Vancouver-based Starworks was established in 2000 with the goal of providing packaging and assembly services to small and medium-sized businesses. A social enterprise, their model offers its 45 on-call employees work opportunities they wouldn’t have otherwise. “Starworks is a unique success story because it’s solving the problem that government is constantly trying to,” says manager Deanne Ziebart, explaining the “multi-barriered” staff typically fits into three or more disadvantaged categories: poor, immigrant, developmentally disabled, etc.
An acclaimed social enterprise, Ziebart is determined that Starworks win accounts on its own merits. “Like any business, we need to pound the pavement; we’re not looking for a direct handout,” she states emphatically, adding that clients choose Starworks because of their high quality service, not the challenges of their staff.
Just ask the University of British Columbia. Over the years, UBC has contracted with Starworks to sort and stack 100 tons of their electronic recycling materials. As for what motivates them? “It’s just good business sense,” purchasing manager, Victoria Wakefield explains. “They offer superior quality for specific tasks at competitive rates.”
Still, Ziebart is frustrated. “We’re the best kept secret,” she exclaims, voicing her wish for greater support for enterprises like hers that generate significant social impact in the communities they serve. The B.C. government, in particular, could support a social mandate like they do an environmental one, she offers, to help justify slight increases in cost and uphold “social” as a value-add.
Social purchasing defined
Tapping into procurement’s “social” sensibilities, social impact purchasing is an emergent field of discussion, and the focus of the upcoming Social Impact Purchasing Summit. It brings together purchasers, suppliers, and market intermediaries to address shared goals, barriers and opportunities in making social considerations integral to everyday buying decisions.
Focusing on multiple social impacts – ethical sourcing, diversity, employment barriers, poverty reduction, social inclusion, local sustainability, community development etc. – the philosophy behind social purchasing is simple: the procurement of goods and services needs to evolve beyond traditional evaluations of best value for the least cost. Buying decisions are not isolated, independent events, after all. Rather, they involve multiple domino effects. “Purchasing is not a cost-only decision,” says David LePage, program manager at Enterprising Non-Profits (enp). These choices directly impact employment, local economies and communities. “Why, for example, are we buying from far away when my neighbour just got laid off?” he asks rhetorically, underpinning one significant social impact motivator.
Catalyzing social procurement
The push for social impact purchasing is slowly gaining momentum worldwide, with the city of Vancouver reaping the benefit of a few catalysts. The Premier’s Council Report, for example, includes a section on procurement. “It gave us an avenue for a discussion we wouldn’t have had necessarily,” offers LePage.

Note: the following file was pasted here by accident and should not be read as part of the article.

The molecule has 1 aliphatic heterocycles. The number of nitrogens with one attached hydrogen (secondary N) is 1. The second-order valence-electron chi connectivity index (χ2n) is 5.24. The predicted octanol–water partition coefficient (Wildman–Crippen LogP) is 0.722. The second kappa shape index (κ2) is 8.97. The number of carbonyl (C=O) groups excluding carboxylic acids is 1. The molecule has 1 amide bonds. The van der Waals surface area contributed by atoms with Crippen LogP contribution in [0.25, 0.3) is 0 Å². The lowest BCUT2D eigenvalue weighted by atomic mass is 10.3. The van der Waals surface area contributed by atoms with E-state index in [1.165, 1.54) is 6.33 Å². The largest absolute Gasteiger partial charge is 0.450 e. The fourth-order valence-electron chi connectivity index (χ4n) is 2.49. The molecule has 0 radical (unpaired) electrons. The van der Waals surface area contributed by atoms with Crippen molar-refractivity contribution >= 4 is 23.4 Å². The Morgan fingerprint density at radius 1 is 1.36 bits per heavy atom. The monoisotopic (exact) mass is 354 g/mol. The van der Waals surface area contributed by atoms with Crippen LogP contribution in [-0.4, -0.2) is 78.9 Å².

Then there’s the motivator of a once-in-a-lifetime event. The 2010 Winter Olympics inspired the first sustainable and ethical purchasing policy for the city of Vancouver. Consultant Larry Berglund, former head of purchasing for city of Vancouver and UBC and author of a book on sustainable purchasing, was directly involved in drafting and implementing that policy. “It was a political imperative and it made a difference,” he explains of a policy agenda initiated by local councilors.
“I never gave much thought to how things were produced and made their way into our hands, but we really uncovered unacceptable clothing and uniform suppliers, which surprised us,” he explains of his first foray into the world of sustainable purchasing, an introduction that would shape his career ever after. “The results were stunning.”
Once made aware of their challenges, the suppliers in question immediately took action, establishing themselves as respectable business partners and creating renewed value in the market. The move was a win-win, says Berglund, adding that newly implemented processes didn’t cost more, while health and other conditions were vastly improved. “And we were getting local goods meeting international standards,” he adds.
“The Olympics was a catalyst for evolving practice and raising awareness,” echoes sustainable purchasing consultant Coro Strandberg. An advisor to the Games’ sustainability portfolio, Strandberg kicked off the procurement project, aligning it with the Vancouver Organizing Committee’s (VANOC) dedication to sustainability. “It was the first Games to include social in its sustainability commitment,” she says proudly, explaining how her knowledge of social enterprise and VANOC’s commitment to inner city communities were both built into the robust policy.